There aren’t many radio pioneers left and few people fit the characterization like Roger Erickson, who has died at 89.
Sad news to pass along….. pic.twitter.com/KjhYxerA9k
— WCCO Radio (@wccoradio) October 31, 2017
Generations are growing up now, having no idea of the glue that people like Erickson and his long-time radio partner Charlie Boone, provided to make a community a community. But generations of people, also declining in number, did. At one point, half of all radios in Minnesota were tuned to WCCO.
Their signature “good morning” song was the official start of a Minnesota day.
Erickson grew up a “farm kid” in Winthrop, Minn., and, like a lot of radio pioneers of the day, wanted a career in theater. He joined WCCO in 1959 and, also like a lot of radio pioneers, played Bozo the Clown on TV.
But that voice — the deepest baritone in the Midwest — was all radio.
After joining WCCO from a Stillwater radio station, he was given an afternoon show at the conclusion of the daily radio soap operas.
But it was his eventual morning teaming with Charlie Boone — when Maynard Speece retired — that created legendary radio in the Midwest.
“He was a Minnesotan through and through, and loved to laugh at life in Minnesota, especially in winter,” former WCCO managing editor Steve Murphy told Morning Edition host Cathy Wurzer this morning. “He’d go on the air in the morning, and give us the windshield index, not the wind chill index — telling us whether or not we could get the ice off the windshield with a credit card.”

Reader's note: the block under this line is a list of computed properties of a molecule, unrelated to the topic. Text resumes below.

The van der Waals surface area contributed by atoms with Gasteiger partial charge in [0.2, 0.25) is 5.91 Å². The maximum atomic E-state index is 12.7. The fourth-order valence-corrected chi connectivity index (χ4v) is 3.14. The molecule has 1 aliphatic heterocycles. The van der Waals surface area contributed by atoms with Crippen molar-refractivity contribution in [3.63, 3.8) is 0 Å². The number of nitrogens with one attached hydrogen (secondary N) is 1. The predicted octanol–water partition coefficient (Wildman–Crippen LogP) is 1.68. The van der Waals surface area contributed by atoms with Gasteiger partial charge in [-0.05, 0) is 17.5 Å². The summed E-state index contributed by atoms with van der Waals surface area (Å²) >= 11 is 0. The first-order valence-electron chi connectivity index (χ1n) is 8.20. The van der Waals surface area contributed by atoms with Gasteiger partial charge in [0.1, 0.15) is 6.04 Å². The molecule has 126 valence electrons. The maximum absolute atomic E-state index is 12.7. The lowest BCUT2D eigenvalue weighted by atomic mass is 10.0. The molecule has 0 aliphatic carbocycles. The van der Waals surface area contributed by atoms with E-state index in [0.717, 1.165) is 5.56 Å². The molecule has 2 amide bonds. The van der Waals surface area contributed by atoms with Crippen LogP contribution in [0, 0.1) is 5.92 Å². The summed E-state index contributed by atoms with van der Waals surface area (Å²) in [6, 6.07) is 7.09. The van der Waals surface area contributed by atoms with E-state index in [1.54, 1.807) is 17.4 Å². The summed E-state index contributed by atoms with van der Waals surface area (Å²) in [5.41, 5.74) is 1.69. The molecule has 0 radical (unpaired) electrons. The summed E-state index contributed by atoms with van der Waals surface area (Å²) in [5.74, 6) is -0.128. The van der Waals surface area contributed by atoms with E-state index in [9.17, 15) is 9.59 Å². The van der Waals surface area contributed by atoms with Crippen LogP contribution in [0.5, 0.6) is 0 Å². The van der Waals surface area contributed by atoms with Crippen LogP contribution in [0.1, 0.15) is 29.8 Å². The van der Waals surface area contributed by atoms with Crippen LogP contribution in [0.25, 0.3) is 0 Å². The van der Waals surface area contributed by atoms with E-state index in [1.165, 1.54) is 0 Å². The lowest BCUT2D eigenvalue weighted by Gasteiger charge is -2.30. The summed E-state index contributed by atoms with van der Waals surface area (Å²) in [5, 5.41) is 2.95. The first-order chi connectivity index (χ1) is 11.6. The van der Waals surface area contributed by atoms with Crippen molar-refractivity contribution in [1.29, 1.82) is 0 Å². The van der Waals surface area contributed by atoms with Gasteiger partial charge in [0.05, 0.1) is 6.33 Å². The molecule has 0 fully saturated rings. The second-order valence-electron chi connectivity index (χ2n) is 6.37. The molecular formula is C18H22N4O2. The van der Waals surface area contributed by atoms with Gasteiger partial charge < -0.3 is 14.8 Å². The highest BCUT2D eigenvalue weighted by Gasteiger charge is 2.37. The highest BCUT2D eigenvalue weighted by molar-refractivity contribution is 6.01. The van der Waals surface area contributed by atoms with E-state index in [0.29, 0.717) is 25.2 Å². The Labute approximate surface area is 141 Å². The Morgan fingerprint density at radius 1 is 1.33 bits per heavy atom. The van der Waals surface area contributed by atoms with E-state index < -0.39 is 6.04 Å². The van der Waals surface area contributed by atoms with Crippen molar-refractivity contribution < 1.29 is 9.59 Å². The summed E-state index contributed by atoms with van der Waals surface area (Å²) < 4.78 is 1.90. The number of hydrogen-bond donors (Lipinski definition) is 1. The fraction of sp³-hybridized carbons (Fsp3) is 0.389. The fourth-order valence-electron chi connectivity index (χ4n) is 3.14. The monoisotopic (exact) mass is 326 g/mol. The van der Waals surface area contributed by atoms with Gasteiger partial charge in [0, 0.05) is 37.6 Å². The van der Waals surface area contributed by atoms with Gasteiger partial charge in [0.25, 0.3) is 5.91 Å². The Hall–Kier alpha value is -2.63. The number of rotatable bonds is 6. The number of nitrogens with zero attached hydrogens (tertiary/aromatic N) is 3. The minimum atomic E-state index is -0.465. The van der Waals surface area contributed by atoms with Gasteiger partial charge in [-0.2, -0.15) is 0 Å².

— Adam Carter (@AC830) October 31, 2017
“What’s the secret to lasting 50 years together?” Cathy Wurzer asked him once on TPT’s Almanac.
“Wake up before you go on the air,” he said.
They held a record for the longest-running radio program by a duo.
Their signature skit on their show was “Minnesota Hospital,” which was originally conceived when WCCO listeners were outraged that CBS canceled the top soap radio soap opera of the day, “The Romance of Helen Trent”.
“We decided we would start a radio drama featuring Helen and Gil Whitney, only it would be a hospital setting. And people quieted down,” he said.
Boone died in 2015.
He made school closing announcements an “art form”, the Minnesota Broadcasting Hall of Fame said on its website. Erickson was a charter entrant into the Hall of Fame in 2001.
He reportedly joked that his headstone would read, “Roger Erickson, two hours delayed, now closed.”